Saturday, 22 September 2007

Finally Catching Gus Mills at the Felid Conservation Conference in Oxford

For those of you who do not know who Gus Mills is, here is a short introduction. Mills was working at the Kruger National Park when he issued the below press release on behalf of five organizations:

He is now a freelance consultant. Before and after the above press release, various mutual friends tried to arrange a meeting between me and him, and I personally wrote to him and phoned him to invite dialogues. I never succeeded in meeting him. When he was confronted by an ex-colleague, asking why he could say that our project in SA was “against the Biodiversity Bill”, knowing very well that we restored 33000 hectares of overgrazed land and turned 17 defunct sheep farms into a wildlife reserve, thus gaining biodiversity for South Africa, he replied that he put it in “for effect” -such was his blatant disregard for the intelligence of the public! Such was his professional integrity but I was still very shocked when he tried to get the membership of one of our strong supporters in a conservation organization cancelled.

I came back from Beijing just to be able to go to this Felid Conference to say Hi to a few supporter biologists. I went there with my husband Stuart in the afternoon of Oct 21. I did not expect to see Gus Mills but his face is such a familiar one from the TV appearances he made in opposing our project that I could not but calling out his name-. It was a fateful encounter!

I have long wanted to ask him that same question.

Me: “Why did you say that our project damaged South African Biodiversity? You know we restored 33000 hectares of land from sheep farms to wildlife reserve!”.

Mills: “The tiger is exotic and free ranging”.

Me: “You know well the tigers are in camps-fenced off, not much more different from other animals in South Africa. The National Zoo of SA has David’s Deer on their land for example. Are you saying all exotic animals in South Africa should be taken out?”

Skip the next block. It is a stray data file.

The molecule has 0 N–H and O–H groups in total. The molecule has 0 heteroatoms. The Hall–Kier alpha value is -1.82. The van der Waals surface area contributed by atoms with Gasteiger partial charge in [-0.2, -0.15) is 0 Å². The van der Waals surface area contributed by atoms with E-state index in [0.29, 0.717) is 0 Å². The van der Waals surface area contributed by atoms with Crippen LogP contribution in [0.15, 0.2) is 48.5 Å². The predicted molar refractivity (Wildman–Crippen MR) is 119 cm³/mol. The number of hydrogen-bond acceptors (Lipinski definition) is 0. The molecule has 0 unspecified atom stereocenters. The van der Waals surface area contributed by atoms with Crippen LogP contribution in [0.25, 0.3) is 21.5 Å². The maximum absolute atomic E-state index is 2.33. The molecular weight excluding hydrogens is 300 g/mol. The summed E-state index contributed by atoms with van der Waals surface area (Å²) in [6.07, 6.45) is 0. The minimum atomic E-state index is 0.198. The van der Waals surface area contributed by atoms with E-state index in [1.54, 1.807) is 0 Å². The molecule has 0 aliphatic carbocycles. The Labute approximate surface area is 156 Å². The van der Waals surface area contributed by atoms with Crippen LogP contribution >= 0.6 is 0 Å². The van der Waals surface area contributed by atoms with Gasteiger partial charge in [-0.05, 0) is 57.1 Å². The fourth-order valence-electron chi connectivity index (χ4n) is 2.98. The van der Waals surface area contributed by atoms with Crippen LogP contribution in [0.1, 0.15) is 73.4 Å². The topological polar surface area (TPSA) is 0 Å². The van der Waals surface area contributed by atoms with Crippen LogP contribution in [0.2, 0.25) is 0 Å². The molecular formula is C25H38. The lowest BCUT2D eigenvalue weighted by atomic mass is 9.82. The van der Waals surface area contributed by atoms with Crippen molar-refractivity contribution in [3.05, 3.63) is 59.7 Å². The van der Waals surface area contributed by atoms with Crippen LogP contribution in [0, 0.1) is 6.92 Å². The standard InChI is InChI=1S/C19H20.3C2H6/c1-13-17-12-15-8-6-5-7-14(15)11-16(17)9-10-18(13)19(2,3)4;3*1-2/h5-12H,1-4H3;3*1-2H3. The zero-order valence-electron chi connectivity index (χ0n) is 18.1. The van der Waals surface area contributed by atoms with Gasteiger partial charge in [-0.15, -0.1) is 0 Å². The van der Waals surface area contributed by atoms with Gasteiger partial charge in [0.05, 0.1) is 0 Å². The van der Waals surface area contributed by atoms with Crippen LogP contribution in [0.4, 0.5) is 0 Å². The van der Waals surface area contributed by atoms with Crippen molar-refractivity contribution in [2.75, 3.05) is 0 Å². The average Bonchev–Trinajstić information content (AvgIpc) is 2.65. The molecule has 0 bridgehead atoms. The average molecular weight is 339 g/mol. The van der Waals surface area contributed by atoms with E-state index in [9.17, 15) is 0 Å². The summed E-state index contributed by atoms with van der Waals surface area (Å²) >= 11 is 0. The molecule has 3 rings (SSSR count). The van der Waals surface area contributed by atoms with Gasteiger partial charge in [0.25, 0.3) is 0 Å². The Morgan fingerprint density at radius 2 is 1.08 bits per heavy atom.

Mills: “I am not saying that is right too. You will have my approval if you have African games”.

Me: “You know we do -we have reintroduced many African antelopes. We would not have bought the land if it weren’t for rewilding the South China Tigers. Our project has contributed to South African Biodiversity. Are you saying Cattle farms have more biodiversity than a restored wildlife reserve?”

Mills: “If managed right cattle farms have more biodiversity”>

I am quite appalled by what he just said!

Me: “Can I quote you on that? You do know the farmers have taken out everything they could-cheetahs, leopards etc. What kind of biodiversity is sheep farm?”

Mills: “You can’t quote me on that”..

Me: “Further, because of what we did, more people have now bought land in our neighbourhood for wildlife. One has turned sheep farm into game breeding and another has turned sheep farm into game hunting.”.

Mills: “That is not conservation. Further what significance does it have? It is nought nought percent of National Parks. Insignificent!”

This, coming out of the lips of a conservationist, is unforgivable- Gus Mills is now anti-conservation.

Me: “So you are essentially saying you prefer cattle farms to wildlife land. I will quote you on that”.

Mills: “There is no point for us to continue this conversation,. It will not yield any results.” Mills pushed through the crowd and left us.

He must be secretly regreting demeaning private game conservation areas because privately owned games reserves account for a large percentage of wildlife reserves in South Africa, many of them restored from cattle farming - such as Shamwari, Tswalu, to name a few, and they play a very significant conservation role. It is part of South Africa’s conservation legacy.

He must also be slapping his face for saying cattle farms have more biodiversity than restored wildlife reserve such as ours. We all know, sheep and cattle farmers have taken out all the big African predators on their farms and continue to take out other smaller wild animals such as jackals.

At least he is no longer with the National Parks of South Africa, so he wont be able to make discriminating policies against private initiatives in conservation.

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